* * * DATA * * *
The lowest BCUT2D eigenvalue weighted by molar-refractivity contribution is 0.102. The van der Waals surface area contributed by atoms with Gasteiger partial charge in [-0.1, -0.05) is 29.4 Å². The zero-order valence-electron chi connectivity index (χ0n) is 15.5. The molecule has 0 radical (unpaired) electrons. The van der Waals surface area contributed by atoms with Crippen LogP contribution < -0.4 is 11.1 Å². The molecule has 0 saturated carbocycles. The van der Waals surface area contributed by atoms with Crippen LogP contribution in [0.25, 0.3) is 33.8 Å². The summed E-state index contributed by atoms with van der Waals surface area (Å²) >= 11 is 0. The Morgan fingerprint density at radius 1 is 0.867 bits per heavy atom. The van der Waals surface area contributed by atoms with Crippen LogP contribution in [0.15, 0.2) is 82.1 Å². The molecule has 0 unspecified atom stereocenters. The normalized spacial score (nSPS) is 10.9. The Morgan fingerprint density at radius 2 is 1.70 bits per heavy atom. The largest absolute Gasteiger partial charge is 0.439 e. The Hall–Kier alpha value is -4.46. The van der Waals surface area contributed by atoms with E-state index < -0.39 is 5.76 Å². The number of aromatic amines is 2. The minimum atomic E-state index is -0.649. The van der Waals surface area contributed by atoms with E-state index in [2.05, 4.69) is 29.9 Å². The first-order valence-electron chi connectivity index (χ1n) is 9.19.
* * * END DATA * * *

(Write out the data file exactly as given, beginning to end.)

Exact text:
The lowest BCUT2D eigenvalue weighted by molar-refractivity contribution is 0.102. The van der Waals surface area contributed by atoms with Gasteiger partial charge in [-0.1, -0.05) is 29.4 Å². The zero-order valence-electron chi connectivity index (χ0n) is 15.5. The molecule has 0 radical (unpaired) electrons. The van der Waals surface area contributed by atoms with Crippen LogP contribution < -0.4 is 11.1 Å². The molecule has 0 saturated carbocycles. The van der Waals surface area contributed by atoms with Crippen LogP contribution in [0.25, 0.3) is 33.8 Å². The summed E-state index contributed by atoms with van der Waals surface area (Å²) >= 11 is 0. The Morgan fingerprint density at radius 1 is 0.867 bits per heavy atom. The van der Waals surface area contributed by atoms with Crippen LogP contribution in [0.15, 0.2) is 82.1 Å². The molecule has 0 unspecified atom stereocenters. The normalized spacial score (nSPS) is 10.9. The Morgan fingerprint density at radius 2 is 1.70 bits per heavy atom. The largest absolute Gasteiger partial charge is 0.439 e. The Hall–Kier alpha value is -4.46. The van der Waals surface area contributed by atoms with E-state index < -0.39 is 5.76 Å². The number of aromatic amines is 2. The minimum atomic E-state index is -0.649. The van der Waals surface area contributed by atoms with E-state index in [2.05, 4.69) is 29.9 Å². The first-order valence-electron chi connectivity index (χ1n) is 9.19.